Community promoting Alzheimer’s awarenessIn preparation for September’s World Alzheimer’s Month, a series of community presentations about the disease that currently affects 5.4 million Americans will be held locally beginning Wednesday.
By: Brian Willhide, The Jamestown Sun
In preparation for September’s World Alzheimer’s Month, a series of community presentations about the disease that currently affects 5.4 million Americans will be held locally beginning Wednesday.
Alzheimer’s disease is the most common form of dementia — a serious loss of cognitive abilities beyond normal aging — and it is has no known cure. The most common early symptom of Alzheimer’s is difficulty remembering newly learned information and it usually progresses to more advanced symptoms such as disorientation, serious memory loss and behavioral changes, among others.
Region 6 Regional Care Consultant Beth Olson, who will be conducting the presentations, provides community education and consultation services for nine North Dakota counties — Wells, Foster, Griggs, Stutsman, Barnes, Logan, LaMoure, McIntosh and Dickey — on behalf of the Alzheimer’s Association of Minnesota/North Dakota.
Olson’s series of presentations are titled “Know the 10 Signs,” “Understanding Memory Loss” and “The Basics of Alzheimer’s Disease.”
“The biggest thing with these classes and presentations is just the idea of more awareness about the disease, especially early detection,” Olson said. “This is an ongoing series for us and all three of the offerings are very general community classes.”
According to the Alzheimer’s Association website, Alzheimer’s disease is the sixth leading cause of death in the United States. Most recent statistics from 2008 indicate that more than 79,000 Americans died from the disease that year — 312 of which were North Dakotans.
“It’s something that is affecting our nation so much that, at a national level, we’re looking to develop a plan to develop a cure for the disease by 2025,” Olson said.
She said money from the federal level will be crucial for advancing such a plan.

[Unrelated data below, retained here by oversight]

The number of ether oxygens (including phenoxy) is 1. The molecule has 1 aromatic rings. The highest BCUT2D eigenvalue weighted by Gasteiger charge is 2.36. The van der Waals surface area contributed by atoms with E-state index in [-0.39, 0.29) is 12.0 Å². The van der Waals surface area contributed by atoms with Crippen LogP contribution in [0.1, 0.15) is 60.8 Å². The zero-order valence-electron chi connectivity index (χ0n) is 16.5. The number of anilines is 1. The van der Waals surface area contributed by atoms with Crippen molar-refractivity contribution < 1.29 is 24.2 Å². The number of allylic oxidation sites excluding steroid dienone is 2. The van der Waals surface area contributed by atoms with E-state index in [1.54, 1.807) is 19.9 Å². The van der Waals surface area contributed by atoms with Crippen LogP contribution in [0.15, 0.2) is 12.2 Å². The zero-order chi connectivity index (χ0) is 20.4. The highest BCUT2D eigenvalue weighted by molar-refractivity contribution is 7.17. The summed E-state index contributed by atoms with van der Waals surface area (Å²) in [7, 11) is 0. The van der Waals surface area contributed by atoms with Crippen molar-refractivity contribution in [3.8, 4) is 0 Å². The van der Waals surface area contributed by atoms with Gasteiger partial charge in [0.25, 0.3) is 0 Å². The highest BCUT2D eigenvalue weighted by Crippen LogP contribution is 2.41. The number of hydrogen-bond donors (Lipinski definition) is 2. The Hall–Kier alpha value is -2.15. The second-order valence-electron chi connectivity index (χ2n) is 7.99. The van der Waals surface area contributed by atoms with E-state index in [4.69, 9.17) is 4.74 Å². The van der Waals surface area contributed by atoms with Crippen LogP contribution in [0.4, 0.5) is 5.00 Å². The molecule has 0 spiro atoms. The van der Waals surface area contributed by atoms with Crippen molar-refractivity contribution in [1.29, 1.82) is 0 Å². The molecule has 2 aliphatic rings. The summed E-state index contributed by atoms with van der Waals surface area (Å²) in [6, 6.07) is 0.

As for the presentations themselves, Olson’s “Know the 10 Signs” will be at 10:30 a.m. Wednesday at the James River Senior and Community Center, 510 10th Ave SE.
“Here we’ll talk about the typical age-related changes, signs that you should look further into and just a little more in depth about signs of the onset of the disease,” she said.
That presentation will also be given again at the Valley City Health Education Center at 2 and 5:30 p.m. on Sept. 19.
Olson’s “The Basics of Alzheimer’s Disease” presentation will be held at the Kulm Senior Center at 12:15 p.m. on Aug. 22 and at the Edgeley Senior Center at 12:30 p.m. on Aug. 29.
‘“The Basics’ is a little more about the disease itself and more of an explanation of dementia in general. It will also include tips about where Alzheimer’s stems from and what to expect throughout the duration of the disease,” she said.
Olson will return to the JRSCC at 10:30 a.m. on Sept. 12 for her presentation “Understanding Memory Loss.”
“This one is about knowing the difference between the terms ‘dementia’ and ‘Alzheimer’s disease,’ as well as knowing where to find help and resources for families and persons with dementia,” she said.
There is no fee for any of Olson’s presentations and she said her care consultation services, which provide families with an assessment of needs, development of a memory loss care plan and referral to resources is free also.
Although commonly associated with the elderly, Olson said Alzheimer’s is something for people of all ages to be aware of. About 5 percent of people with the disease have early onset Alzheimer’s, which Olson said often appears when someone is in their 40s or 50s.
“Beyond the disease itself, it’s difficult financially for people at that age because they’re usually still working,” she said. “Plus you consider at that age that many of those people have young families where children and teens are grieving and watching the effects of the disease of a parent that is still at a young age.”
According to the Alzheimer’s Association website, although current Alzheimer’s treatments cannot stop the disease from progressing, they can temporarily slow symptoms of dementia in addition to improving the quality of life for Alzheimer’s patients. Those with Alzheimer’s live an average of eight years after their symptoms become noticeable to others, but survival ranges anywhere from four to 20 years depending on age and other health conditions.
Olson encourages promoting disease awareness by participating in one of four North Dakota walks in the second and third weeks of September.
Grand Forks and Dickinson will host walks on Sept. 8 with Bismarck and Fargo hosting walks on Sept. 15.
For more information about Alzheimer’s and/or the Alzheimer’s Association of Minnesota/North Dakota, visit www.alz.org/mnnd or call Beth Olson at the Jamestown office at 701-952-0800.
The Jamestown office is located at 114 First Ave. S in Suite 160.
Sun reporter Brian Willhide can be reached at 701-952-8454 or by email at firstname.lastname@example.org